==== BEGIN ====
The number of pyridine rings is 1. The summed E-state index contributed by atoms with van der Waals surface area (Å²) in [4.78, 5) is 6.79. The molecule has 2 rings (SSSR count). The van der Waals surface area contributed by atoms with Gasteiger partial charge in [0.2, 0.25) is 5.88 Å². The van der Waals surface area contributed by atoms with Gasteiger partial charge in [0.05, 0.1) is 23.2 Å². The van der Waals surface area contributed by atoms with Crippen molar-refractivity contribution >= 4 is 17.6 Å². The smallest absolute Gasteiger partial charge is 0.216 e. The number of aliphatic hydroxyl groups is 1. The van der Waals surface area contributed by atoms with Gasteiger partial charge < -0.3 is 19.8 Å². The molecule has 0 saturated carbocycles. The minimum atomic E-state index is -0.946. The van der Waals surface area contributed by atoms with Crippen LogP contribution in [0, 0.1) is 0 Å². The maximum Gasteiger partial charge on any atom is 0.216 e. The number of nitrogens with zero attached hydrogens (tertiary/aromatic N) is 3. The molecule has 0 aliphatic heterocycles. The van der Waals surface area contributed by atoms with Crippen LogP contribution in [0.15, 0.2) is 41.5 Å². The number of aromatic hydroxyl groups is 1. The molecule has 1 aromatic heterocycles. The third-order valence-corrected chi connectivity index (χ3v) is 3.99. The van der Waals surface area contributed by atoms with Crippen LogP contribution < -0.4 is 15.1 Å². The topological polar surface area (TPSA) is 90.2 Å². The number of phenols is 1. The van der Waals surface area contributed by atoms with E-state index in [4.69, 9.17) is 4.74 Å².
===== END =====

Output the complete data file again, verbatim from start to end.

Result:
The number of pyridine rings is 1. The summed E-state index contributed by atoms with van der Waals surface area (Å²) in [4.78, 5) is 6.79. The molecule has 2 rings (SSSR count). The van der Waals surface area contributed by atoms with Gasteiger partial charge in [0.2, 0.25) is 5.88 Å². The van der Waals surface area contributed by atoms with Gasteiger partial charge in [0.05, 0.1) is 23.2 Å². The van der Waals surface area contributed by atoms with Crippen molar-refractivity contribution >= 4 is 17.6 Å². The smallest absolute Gasteiger partial charge is 0.216 e. The number of aliphatic hydroxyl groups is 1. The van der Waals surface area contributed by atoms with Gasteiger partial charge < -0.3 is 19.8 Å². The molecule has 0 saturated carbocycles. The minimum atomic E-state index is -0.946. The van der Waals surface area contributed by atoms with Crippen LogP contribution in [0, 0.1) is 0 Å². The maximum Gasteiger partial charge on any atom is 0.216 e. The number of nitrogens with zero attached hydrogens (tertiary/aromatic N) is 3. The molecule has 0 aliphatic heterocycles. The van der Waals surface area contributed by atoms with Crippen LogP contribution in [0.15, 0.2) is 41.5 Å². The number of aromatic hydroxyl groups is 1. The molecule has 1 aromatic heterocycles. The third-order valence-corrected chi connectivity index (χ3v) is 3.99. The van der Waals surface area contributed by atoms with Crippen LogP contribution < -0.4 is 15.1 Å². The topological polar surface area (TPSA) is 90.2 Å². The number of phenols is 1. The van der Waals surface area contributed by atoms with E-state index in [4.69, 9.17) is 4.74 Å².